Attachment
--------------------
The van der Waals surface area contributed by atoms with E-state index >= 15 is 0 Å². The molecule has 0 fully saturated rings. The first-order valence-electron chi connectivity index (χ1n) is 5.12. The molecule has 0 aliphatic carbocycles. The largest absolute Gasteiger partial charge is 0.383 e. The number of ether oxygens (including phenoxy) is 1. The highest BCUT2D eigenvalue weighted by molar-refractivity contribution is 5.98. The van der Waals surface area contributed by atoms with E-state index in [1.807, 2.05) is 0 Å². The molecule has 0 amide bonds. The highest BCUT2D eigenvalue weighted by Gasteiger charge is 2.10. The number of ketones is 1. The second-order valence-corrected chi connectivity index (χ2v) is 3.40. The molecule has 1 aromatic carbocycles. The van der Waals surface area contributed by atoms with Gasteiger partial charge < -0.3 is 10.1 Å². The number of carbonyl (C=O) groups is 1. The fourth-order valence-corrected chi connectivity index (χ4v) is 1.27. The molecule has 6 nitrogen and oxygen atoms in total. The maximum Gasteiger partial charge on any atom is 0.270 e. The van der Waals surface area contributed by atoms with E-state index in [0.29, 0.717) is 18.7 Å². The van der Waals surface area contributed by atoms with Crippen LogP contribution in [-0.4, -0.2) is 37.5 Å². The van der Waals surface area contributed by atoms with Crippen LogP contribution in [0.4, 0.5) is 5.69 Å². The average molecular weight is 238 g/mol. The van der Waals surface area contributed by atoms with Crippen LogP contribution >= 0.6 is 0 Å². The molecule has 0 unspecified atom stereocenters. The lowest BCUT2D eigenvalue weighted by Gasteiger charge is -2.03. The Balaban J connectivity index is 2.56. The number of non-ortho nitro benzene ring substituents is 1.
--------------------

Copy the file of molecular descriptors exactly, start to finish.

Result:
The van der Waals surface area contributed by atoms with E-state index >= 15 is 0 Å². The molecule has 0 fully saturated rings. The first-order valence-electron chi connectivity index (χ1n) is 5.12. The molecule has 0 aliphatic carbocycles. The largest absolute Gasteiger partial charge is 0.383 e. The number of ether oxygens (including phenoxy) is 1. The highest BCUT2D eigenvalue weighted by molar-refractivity contribution is 5.98. The van der Waals surface area contributed by atoms with E-state index in [1.807, 2.05) is 0 Å². The molecule has 0 amide bonds. The highest BCUT2D eigenvalue weighted by Gasteiger charge is 2.10. The number of ketones is 1. The second-order valence-corrected chi connectivity index (χ2v) is 3.40. The molecule has 1 aromatic carbocycles. The van der Waals surface area contributed by atoms with Gasteiger partial charge < -0.3 is 10.1 Å². The number of carbonyl (C=O) groups is 1. The fourth-order valence-corrected chi connectivity index (χ4v) is 1.27. The molecule has 6 nitrogen and oxygen atoms in total. The maximum Gasteiger partial charge on any atom is 0.270 e. The van der Waals surface area contributed by atoms with E-state index in [0.29, 0.717) is 18.7 Å². The van der Waals surface area contributed by atoms with Crippen LogP contribution in [-0.4, -0.2) is 37.5 Å². The van der Waals surface area contributed by atoms with Crippen LogP contribution in [0.4, 0.5) is 5.69 Å². The average molecular weight is 238 g/mol. The van der Waals surface area contributed by atoms with Crippen LogP contribution >= 0.6 is 0 Å². The molecule has 0 unspecified atom stereocenters. The lowest BCUT2D eigenvalue weighted by Gasteiger charge is -2.03. The Balaban J connectivity index is 2.56. The number of non-ortho nitro benzene ring substituents is 1.